“I’ve always wanted to build. I would love to be a builder some day. It would be cool, as a woman, to have those special touches that maybe others don’t think about, like about functionality: a laundry room that’s functional, for instance. We do a lot of these jobs where the laundry room is tiny and not in a practical place. We did one where the laundry room was in the kitchen with a bi-fold door…but you shouldn’t have to close doors to hide a mess. It’s just not practical. If I was going to build it, I would do as much of it as I could myself, because that way I could control the quality, take the time and really make it special.”

This love of her work – the care she puts into it, and the special touches she mentioned above – is obvious when you speak to her. It comes out organically in conversation, Crowder sometimes answering questions before they’re asked, such as what those special touches might look like in the customer experience:
“It’s super satisfying to do something with your hands, to look at it and know you did that. You made it. You made a house into a home for someone. Especially for homeowners that don’t have experience seeing everything come together…doing the best you can for them, taking pride and leaving them with something that will stand for who knows how long.”

A big part of Crowder’s future is sure to be connected to social media. She’s recently become something of an Instagram darling in the trades community (you can find her as @drywallshorty on Instagram).

“I just hopped on there, not expecting to do so well,” she says. “But now it’s like 13k [followers] and I only started six months ago.” Beyond the recognition from the broader community, Lydia is also an ambassador for Columbia Tools – an honor bestowed on only a few craftspeople – and uses their tools exclusively.

“I got to go to Intex Expo and do demos. That was super cool, especially as a woman, to be recognized that way. To be taken seriously. The way they [Columbia] encourage us and are so embracing of women in the field, plus the messages I’ve gotten from women saying that I’ve encouraged them to tackle a project or look into a job in the trades. A lot of men, too, actually…It’s been a really positive experience.”

lydia 1

 

Recruiting More Talent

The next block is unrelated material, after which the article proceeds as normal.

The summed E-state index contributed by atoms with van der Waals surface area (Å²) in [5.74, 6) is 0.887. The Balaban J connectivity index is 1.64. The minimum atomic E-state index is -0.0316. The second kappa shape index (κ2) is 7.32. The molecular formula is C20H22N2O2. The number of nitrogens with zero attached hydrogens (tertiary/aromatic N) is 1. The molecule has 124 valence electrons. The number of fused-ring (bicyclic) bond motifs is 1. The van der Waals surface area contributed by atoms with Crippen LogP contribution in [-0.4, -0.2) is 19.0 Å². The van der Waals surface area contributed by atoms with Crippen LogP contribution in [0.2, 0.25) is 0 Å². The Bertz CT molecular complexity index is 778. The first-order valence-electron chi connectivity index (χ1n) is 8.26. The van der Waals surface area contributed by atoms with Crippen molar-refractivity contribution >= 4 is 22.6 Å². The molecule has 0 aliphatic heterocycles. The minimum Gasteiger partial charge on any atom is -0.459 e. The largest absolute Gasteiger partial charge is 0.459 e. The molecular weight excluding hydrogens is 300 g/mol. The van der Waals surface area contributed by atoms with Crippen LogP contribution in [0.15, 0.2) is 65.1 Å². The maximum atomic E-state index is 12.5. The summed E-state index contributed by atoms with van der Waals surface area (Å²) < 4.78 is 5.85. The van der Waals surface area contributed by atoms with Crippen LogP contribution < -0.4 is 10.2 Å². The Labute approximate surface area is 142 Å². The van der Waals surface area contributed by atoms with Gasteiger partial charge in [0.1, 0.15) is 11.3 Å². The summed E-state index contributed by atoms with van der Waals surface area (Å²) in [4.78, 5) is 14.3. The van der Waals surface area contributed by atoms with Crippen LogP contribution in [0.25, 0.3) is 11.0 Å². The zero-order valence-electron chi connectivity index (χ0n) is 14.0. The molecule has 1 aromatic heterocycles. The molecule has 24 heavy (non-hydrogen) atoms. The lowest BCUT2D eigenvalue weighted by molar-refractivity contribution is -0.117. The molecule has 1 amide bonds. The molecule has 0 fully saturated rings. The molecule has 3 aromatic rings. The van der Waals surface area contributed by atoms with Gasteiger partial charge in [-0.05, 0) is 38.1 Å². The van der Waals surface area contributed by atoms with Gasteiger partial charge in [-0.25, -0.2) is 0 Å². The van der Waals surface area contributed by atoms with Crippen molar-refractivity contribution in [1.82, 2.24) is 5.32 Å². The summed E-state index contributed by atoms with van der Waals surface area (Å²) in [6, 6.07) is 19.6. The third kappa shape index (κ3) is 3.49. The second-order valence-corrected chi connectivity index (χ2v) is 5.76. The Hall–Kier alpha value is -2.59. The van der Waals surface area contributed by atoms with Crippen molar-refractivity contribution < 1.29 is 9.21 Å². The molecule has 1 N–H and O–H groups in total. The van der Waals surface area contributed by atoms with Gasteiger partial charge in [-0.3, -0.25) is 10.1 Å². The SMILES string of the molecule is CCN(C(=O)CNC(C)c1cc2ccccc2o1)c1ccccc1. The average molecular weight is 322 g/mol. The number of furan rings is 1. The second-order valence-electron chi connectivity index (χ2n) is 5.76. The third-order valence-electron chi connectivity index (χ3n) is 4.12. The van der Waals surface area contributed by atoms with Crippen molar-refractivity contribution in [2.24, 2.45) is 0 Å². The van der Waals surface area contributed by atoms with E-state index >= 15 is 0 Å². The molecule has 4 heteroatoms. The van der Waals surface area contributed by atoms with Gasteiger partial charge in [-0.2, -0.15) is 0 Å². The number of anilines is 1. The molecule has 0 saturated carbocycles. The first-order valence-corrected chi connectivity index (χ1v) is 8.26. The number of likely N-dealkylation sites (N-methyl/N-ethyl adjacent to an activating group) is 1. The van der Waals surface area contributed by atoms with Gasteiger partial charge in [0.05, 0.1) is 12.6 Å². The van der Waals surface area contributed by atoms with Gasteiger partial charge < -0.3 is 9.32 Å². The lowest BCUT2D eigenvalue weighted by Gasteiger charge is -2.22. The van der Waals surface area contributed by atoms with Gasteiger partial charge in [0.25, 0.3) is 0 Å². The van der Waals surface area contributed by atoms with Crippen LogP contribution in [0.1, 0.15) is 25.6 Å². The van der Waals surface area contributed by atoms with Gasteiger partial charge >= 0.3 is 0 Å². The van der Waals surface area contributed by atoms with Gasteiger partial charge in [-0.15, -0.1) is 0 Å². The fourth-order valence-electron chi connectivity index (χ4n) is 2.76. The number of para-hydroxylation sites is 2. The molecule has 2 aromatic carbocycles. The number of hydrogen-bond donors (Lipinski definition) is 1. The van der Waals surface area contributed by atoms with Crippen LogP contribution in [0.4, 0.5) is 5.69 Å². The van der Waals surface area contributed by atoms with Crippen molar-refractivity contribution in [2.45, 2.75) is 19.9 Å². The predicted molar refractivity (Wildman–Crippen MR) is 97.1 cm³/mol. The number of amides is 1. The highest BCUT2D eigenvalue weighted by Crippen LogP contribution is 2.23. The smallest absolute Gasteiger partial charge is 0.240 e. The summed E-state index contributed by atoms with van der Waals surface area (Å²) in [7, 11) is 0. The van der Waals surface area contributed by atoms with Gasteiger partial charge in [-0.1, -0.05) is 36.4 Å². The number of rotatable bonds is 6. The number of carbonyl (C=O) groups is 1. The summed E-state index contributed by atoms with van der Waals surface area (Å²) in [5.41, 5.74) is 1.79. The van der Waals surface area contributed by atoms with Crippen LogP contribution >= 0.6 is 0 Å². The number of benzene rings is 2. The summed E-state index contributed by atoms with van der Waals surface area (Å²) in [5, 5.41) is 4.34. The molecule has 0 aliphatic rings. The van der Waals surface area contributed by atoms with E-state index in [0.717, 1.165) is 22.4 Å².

Crowder’s specificity flows into everything she does, it seems, and her ideas on getting more women involved are as specific as anything else.

“I think it’s something we’re going to have to do if we want the trades to survive. Women are an untapped resource and a huge asset. Their attitude can be totally different and bring a breath of fresh air to a field that’s male-dominated. A lot of women think ‘I’m not big enough or strong enough’ or ‘I don’t want to get stared at all day.’ Things have come a long way, but the industry needs to tell women ‘we need you. You will make this industry better.’

“Otherwise, it can be very intimidating as a woman – maybe you’re the only woman out of 30 guys and they’re staring at you like ‘what can she really do?’ If we can teach women in an area where they’re not feeling intimidated or judged, like women’s training centers where it’s just women teaching women – that would encourage women to sign up, give them an incentive to try it. Women showing women what’s possible in the field. As a woman, I’d prefer that!”

As her ideas roll out more and more rapidly, take on a concrete shape, she refines the idea, hones in on what makes it tick, gets more specific, just as she did with the estimate she sent me by e-mail.

“OK,” she says, her idea complete. “OK, what would be cool is if there was something like a group, maybe an organization that put together women in different fields that went to different places to hold events. That would be super cool. Like maybe a framer, a painted, a drywaller, and an ironworker go somewhere so women can try all these things.”

If that sounds like a big pitch, don’t worry, Crowder’s thought through the execution, too, saying “they could go to high schools, career days. Women bringing it to women!”

As clear-eyed as her vision is, don’t be surprised if Crowder is doing something like this sooner or later, and in the meantime, keep your eyes on her Instagram. Man or woman, you’re in good hands with Crowder.

Most Recent Content